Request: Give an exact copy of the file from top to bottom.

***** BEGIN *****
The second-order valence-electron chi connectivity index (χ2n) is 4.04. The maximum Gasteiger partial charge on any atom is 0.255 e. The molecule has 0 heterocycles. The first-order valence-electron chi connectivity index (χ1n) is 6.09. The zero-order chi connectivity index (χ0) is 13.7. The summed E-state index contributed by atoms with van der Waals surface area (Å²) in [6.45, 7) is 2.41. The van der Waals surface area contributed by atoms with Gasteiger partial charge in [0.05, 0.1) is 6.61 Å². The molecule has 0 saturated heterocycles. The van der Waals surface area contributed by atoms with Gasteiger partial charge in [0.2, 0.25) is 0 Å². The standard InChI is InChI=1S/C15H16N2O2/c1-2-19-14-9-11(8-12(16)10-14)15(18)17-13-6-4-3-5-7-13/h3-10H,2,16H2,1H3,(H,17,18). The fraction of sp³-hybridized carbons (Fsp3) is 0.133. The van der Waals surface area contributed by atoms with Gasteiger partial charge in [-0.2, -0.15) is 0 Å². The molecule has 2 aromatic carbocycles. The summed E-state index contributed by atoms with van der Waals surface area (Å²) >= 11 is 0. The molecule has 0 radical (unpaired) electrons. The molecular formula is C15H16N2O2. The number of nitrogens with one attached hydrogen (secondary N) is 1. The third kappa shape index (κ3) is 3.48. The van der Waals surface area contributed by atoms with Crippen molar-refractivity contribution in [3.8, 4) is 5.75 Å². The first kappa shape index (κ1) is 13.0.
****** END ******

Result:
The second-order valence-electron chi connectivity index (χ2n) is 4.04. The maximum Gasteiger partial charge on any atom is 0.255 e. The molecule has 0 heterocycles. The first-order valence-electron chi connectivity index (χ1n) is 6.09. The zero-order chi connectivity index (χ0) is 13.7. The summed E-state index contributed by atoms with van der Waals surface area (Å²) in [6.45, 7) is 2.41. The van der Waals surface area contributed by atoms with Gasteiger partial charge in [0.05, 0.1) is 6.61 Å². The molecule has 0 saturated heterocycles. The van der Waals surface area contributed by atoms with Gasteiger partial charge in [0.2, 0.25) is 0 Å². The standard InChI is InChI=1S/C15H16N2O2/c1-2-19-14-9-11(8-12(16)10-14)15(18)17-13-6-4-3-5-7-13/h3-10H,2,16H2,1H3,(H,17,18). The fraction of sp³-hybridized carbons (Fsp3) is 0.133. The van der Waals surface area contributed by atoms with Gasteiger partial charge in [-0.2, -0.15) is 0 Å². The molecule has 2 aromatic carbocycles. The summed E-state index contributed by atoms with van der Waals surface area (Å²) >= 11 is 0. The molecule has 0 radical (unpaired) electrons. The molecular formula is C15H16N2O2. The number of nitrogens with one attached hydrogen (secondary N) is 1. The third kappa shape index (κ3) is 3.48. The van der Waals surface area contributed by atoms with Crippen molar-refractivity contribution in [3.8, 4) is 5.75 Å². The first kappa shape index (κ1) is 13.0.